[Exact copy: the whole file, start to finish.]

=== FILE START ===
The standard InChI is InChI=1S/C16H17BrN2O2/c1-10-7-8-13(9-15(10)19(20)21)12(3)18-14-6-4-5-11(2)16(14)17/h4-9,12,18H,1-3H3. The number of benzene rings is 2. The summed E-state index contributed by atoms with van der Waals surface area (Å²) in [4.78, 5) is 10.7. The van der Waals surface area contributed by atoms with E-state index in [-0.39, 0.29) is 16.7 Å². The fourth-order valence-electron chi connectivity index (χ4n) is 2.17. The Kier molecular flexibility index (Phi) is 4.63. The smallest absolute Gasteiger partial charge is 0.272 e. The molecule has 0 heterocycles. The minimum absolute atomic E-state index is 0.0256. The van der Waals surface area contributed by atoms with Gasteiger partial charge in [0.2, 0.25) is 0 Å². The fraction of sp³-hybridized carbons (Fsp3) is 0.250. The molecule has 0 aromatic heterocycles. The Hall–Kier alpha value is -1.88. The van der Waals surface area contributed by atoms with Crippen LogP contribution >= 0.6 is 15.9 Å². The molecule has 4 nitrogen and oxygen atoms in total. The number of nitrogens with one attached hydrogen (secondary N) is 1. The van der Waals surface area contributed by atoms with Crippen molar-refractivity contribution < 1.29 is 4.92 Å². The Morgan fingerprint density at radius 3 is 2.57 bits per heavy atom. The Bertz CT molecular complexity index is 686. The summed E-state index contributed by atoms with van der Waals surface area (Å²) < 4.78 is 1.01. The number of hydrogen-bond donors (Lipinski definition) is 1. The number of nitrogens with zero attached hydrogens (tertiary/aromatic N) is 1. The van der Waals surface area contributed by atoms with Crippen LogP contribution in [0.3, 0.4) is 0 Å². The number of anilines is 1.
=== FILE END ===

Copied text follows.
The standard InChI is InChI=1S/C16H17BrN2O2/c1-10-7-8-13(9-15(10)19(20)21)12(3)18-14-6-4-5-11(2)16(14)17/h4-9,12,18H,1-3H3. The number of benzene rings is 2. The summed E-state index contributed by atoms with van der Waals surface area (Å²) in [4.78, 5) is 10.7. The van der Waals surface area contributed by atoms with E-state index in [-0.39, 0.29) is 16.7 Å². The fourth-order valence-electron chi connectivity index (χ4n) is 2.17. The Kier molecular flexibility index (Phi) is 4.63. The smallest absolute Gasteiger partial charge is 0.272 e. The molecule has 0 heterocycles. The minimum absolute atomic E-state index is 0.0256. The van der Waals surface area contributed by atoms with Gasteiger partial charge in [0.2, 0.25) is 0 Å². The fraction of sp³-hybridized carbons (Fsp3) is 0.250. The molecule has 0 aromatic heterocycles. The Hall–Kier alpha value is -1.88. The van der Waals surface area contributed by atoms with Crippen LogP contribution >= 0.6 is 15.9 Å². The molecule has 4 nitrogen and oxygen atoms in total. The number of nitrogens with one attached hydrogen (secondary N) is 1. The van der Waals surface area contributed by atoms with Crippen molar-refractivity contribution < 1.29 is 4.92 Å². The Morgan fingerprint density at radius 3 is 2.57 bits per heavy atom. The Bertz CT molecular complexity index is 686. The summed E-state index contributed by atoms with van der Waals surface area (Å²) < 4.78 is 1.01. The number of hydrogen-bond donors (Lipinski definition) is 1. The number of nitrogens with zero attached hydrogens (tertiary/aromatic N) is 1. The van der Waals surface area contributed by atoms with Crippen LogP contribution in [0.3, 0.4) is 0 Å². The number of anilines is 1.